Borman, R. B. (2008). Ecotourism and conservation: the Cofan experience. In A. Stronza & H. Durham (Eds.), Ecotourism and Conservation in the Americas (pp. 21-29). Wallingford: CAB International.

Bourdieu, P. (1977). Outline of a theory of practice. Cambridge: Cambridge University Press.

Cepek, M. L. (2006). The Cofán experiment: Expanding an indigenous Amazonian world (Doctoral dissertation, University of Chicago, Department of Anthropology).

Cepek, M. L. (2008a). Bold jaguars and unsuspecting monkeys: The value of fearlessness in Cofán politics. Journal of the Royal Anthropological Institute, 14(2), 334–352.

Cepek, M. L. (2008b). Essential commitments: Identity and the politics of Cofán conservation. The Journal of Latin American and Caribbean Anthropology, 13(1), 196–222.

Cepek, M. L. (2009). The myth of the gringo chief: Amazonian messiahs and the power of immediacy. Identities: Global Studies in Culture and Power, 16(2), 227–248.

Cepek, M. L. (2011). Foucault in the forest: Questioning environmentality in Amazonia. American Ethnologist, 38(3), 501-515.

Cepek, M. L. (2012a). A future for Amazonia: Randy Borman and Cofán environmental politics. Austin: University of Texas Press.

Cepek, M. L. (2012b). The loss of oil: Constituting disaster inAmazonian Ecuador.The Journal of Latin American and Caribbean Anthropology, 17(3), 393–412.

Cepek, M. L. (2012c). Strange powers: Conservation, science, and transparency in an indigenous political project. Anthropology Today, 28(4), 14-17.

Conklin, B. A. (1997). Body paint, feathers, and VCRs: aesthetics and authenticity in Amazonian activism. American Ethnologist, 24(4), 711-737.

Correa, R. (2013, October 1). Comunidad del Milenio Playas de Cuyabeno (Speech presented in Cuyabeno, Ecuador). Retrieved from /2013/10/2013-10-01ComunidadMilenioCuyabeno.pdf

Cossío, A. Y., & Cabezas, G. (1998). Chiga 2. Quito: Imprenta Nuestra Amazonía-COICA.

Davies, C. A. (2008). Reflexive ethnography: a guide to researching selves and others. London: Routledge.

Deloria, V., Jr. (2012). Custer died for your sins. In A.C.G.M.

Robben  &  J.A. Sluka (Eds.), Ethnographic Fieldwork: An Anthropological Reader (pp. 199-206). Malden, MA: Wiley-Blackwell.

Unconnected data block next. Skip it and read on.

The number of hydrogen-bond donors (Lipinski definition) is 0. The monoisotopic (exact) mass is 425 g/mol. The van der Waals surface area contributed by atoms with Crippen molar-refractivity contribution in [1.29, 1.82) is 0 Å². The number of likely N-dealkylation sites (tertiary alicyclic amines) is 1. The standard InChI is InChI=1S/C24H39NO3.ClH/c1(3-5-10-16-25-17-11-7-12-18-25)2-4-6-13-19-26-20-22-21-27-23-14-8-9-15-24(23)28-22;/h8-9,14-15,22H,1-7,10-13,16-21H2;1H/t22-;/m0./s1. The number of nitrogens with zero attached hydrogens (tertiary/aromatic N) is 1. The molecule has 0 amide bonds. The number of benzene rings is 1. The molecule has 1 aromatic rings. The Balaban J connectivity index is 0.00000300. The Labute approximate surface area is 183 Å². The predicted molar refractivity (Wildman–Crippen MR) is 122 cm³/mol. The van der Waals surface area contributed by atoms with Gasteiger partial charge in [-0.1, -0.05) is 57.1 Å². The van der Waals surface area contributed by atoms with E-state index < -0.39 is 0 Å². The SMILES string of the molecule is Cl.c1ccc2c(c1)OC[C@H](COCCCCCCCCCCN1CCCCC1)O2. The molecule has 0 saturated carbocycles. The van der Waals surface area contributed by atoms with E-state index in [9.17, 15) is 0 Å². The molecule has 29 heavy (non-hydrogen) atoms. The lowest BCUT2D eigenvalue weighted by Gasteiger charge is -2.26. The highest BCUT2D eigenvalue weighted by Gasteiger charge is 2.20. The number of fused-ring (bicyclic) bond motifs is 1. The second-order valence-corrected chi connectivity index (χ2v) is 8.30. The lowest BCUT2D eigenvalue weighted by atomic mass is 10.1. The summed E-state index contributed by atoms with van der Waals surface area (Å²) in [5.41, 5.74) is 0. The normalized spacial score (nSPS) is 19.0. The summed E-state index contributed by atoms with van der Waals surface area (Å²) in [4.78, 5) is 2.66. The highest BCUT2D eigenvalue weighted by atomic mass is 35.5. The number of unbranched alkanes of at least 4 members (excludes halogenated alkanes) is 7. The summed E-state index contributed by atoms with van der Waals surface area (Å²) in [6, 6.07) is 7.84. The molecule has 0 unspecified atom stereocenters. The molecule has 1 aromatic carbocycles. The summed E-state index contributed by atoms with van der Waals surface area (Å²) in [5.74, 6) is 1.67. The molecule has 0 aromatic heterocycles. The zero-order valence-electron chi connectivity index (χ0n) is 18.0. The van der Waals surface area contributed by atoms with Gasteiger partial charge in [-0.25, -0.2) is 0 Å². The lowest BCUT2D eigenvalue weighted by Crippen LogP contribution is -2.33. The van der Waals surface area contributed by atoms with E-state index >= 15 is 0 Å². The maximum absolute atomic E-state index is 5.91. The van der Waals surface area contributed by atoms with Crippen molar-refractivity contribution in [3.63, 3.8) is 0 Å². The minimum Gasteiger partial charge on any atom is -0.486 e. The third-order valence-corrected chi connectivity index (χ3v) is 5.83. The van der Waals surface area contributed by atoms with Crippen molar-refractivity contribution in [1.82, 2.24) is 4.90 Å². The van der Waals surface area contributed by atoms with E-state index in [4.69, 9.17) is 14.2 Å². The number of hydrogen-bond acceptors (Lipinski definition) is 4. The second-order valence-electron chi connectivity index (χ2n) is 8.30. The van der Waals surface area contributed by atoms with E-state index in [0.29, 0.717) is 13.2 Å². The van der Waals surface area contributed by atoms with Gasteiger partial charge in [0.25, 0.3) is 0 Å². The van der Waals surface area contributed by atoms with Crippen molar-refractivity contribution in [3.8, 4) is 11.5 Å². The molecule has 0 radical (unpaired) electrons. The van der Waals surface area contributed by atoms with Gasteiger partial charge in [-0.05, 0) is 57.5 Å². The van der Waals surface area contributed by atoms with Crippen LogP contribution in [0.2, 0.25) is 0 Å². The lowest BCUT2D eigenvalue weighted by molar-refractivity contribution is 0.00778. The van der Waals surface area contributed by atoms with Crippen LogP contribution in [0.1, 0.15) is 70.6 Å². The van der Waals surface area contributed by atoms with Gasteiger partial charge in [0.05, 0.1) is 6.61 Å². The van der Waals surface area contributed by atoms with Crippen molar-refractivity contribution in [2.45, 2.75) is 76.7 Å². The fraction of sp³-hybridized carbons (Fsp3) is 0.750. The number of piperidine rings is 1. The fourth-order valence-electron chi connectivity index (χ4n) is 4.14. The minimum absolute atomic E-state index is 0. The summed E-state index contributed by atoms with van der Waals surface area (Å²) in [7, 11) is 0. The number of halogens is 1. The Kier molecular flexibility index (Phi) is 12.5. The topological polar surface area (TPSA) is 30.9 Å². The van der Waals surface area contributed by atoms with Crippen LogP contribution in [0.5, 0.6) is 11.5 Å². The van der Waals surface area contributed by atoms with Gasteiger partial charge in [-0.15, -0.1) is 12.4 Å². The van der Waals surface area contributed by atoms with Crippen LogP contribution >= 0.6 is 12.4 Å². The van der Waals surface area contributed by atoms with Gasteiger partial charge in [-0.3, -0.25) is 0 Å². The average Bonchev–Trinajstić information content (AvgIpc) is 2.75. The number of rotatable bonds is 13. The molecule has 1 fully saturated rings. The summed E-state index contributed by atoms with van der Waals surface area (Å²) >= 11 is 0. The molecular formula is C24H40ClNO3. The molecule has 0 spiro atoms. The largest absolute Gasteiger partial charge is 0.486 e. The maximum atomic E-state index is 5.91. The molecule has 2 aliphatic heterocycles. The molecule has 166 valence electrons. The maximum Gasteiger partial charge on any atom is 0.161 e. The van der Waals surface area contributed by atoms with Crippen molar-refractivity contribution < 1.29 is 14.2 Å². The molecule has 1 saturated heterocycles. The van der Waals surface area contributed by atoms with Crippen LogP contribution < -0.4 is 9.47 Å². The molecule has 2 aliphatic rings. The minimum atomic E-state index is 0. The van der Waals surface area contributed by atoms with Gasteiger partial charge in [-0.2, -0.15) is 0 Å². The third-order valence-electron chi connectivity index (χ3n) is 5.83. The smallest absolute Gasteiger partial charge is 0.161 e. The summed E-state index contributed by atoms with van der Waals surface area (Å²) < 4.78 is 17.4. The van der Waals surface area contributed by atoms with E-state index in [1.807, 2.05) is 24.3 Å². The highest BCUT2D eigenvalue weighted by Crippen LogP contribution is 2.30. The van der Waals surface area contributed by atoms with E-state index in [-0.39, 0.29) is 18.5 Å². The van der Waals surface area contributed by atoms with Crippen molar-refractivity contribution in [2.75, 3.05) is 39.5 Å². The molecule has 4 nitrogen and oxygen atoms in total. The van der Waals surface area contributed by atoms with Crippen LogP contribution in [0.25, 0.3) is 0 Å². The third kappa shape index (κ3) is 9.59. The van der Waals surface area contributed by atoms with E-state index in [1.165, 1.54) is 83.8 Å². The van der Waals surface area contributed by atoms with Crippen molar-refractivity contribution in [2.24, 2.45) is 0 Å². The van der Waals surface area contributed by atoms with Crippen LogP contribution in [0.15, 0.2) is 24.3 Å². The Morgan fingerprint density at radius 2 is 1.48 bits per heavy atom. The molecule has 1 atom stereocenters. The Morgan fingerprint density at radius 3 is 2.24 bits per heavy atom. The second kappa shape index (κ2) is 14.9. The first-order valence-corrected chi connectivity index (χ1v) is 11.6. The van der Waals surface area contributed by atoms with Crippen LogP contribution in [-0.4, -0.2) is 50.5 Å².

Evans-Pritchard, E. E. (1976). Witchcraft, oracles and magic among the Azande. New York: Oxford University Press.

Fabian, J. (2012). Cultural anthropology and the question of knowledge. Journal of the Royal Anthropological Institute, 18(2), 439-453.

Ferguson, J., & Lohmann, L. (1994). The anti-politics machine: 'Development' and bureaucratic power in Lesotho. The Ecologist, 24(5), 176-181.

Ferguson, J. (2005). Seeing like an oil company: Space, security, and global capital in neoliberal Africa. American Anthropologist, 107(3), 377-382.

Foucault, M. (1975). Discipline and punish: the birth of the prison. New York: Random House.

Gaechter, D. A. (2007). Recolonizing Ecuador's Oriente: Oil, agriculture, and the myth of empty lands. Retrospective Theses and Dissertations, 1919-2007. Vancouver: The University of  British Columbia.

Geiger, D. (2008). Turner in the tropics: The frontier concept revisited. In Frontier encounters: Indigenous communities and settlers in Asia and Latin America (pp. 75-215). Copenhagen: International Work Group for Indigenous Affairs.

Goffman, E. (1959). The presentation of self in everyday life. New York: Doubleday.

Graeber, D. (2001). Toward an anthropological theory of value: The false coin of our own dreams. New York: Palgrave Macmillan.

Gramsci, A. (1971 [1935]). Selections from the prison notebooks of Antonio Gramsci. G. Nowell-Smith, & Q. Hoare (Eds.). New York: International Publishers.

Guenther, M., Kenrick, J., Kuper, A., Plaice, E., Thuen, T., Wolfe, P., & Zips, W. (2006).The concept of indigeneity. Social Anthropology-Cambridge, 14(1), 17.

Hardin, G. (1968). The tragedy of the commons. Science, 162(3859), 1243-1248.

Harvey, D. (2003). Accumulation by dispossession. In D. Harvey (Ed.), The New Imperialism (pp. 137-182). Oxford: Oxford University Press.

Hilgers, M. (2010). The three anthropological approaches to neoliberalism. International Social Science Journal, 61(202), 351-364.

Jackson, J. E. (1990). "I am a fieldnote”: Fieldnotes as a symbol of professional identity. In R. Sanjek (Ed.), Fieldnotes: The makings of anthropology (pp. 3-33). Ithaca, NY: Cornell University Press.

Kerr, D. (1999). Beheading the king and enthroning the market: A critique of Foucauldian governmentality. Science & Society, 63(2), 173-202.

Kimerling, J. (1990). Disregarding environmental law: Petroleum development in protected natural areas and indigenous homelands in the Ecuadorian Amazon. Hastings International Comparative Law Review, 14, 849.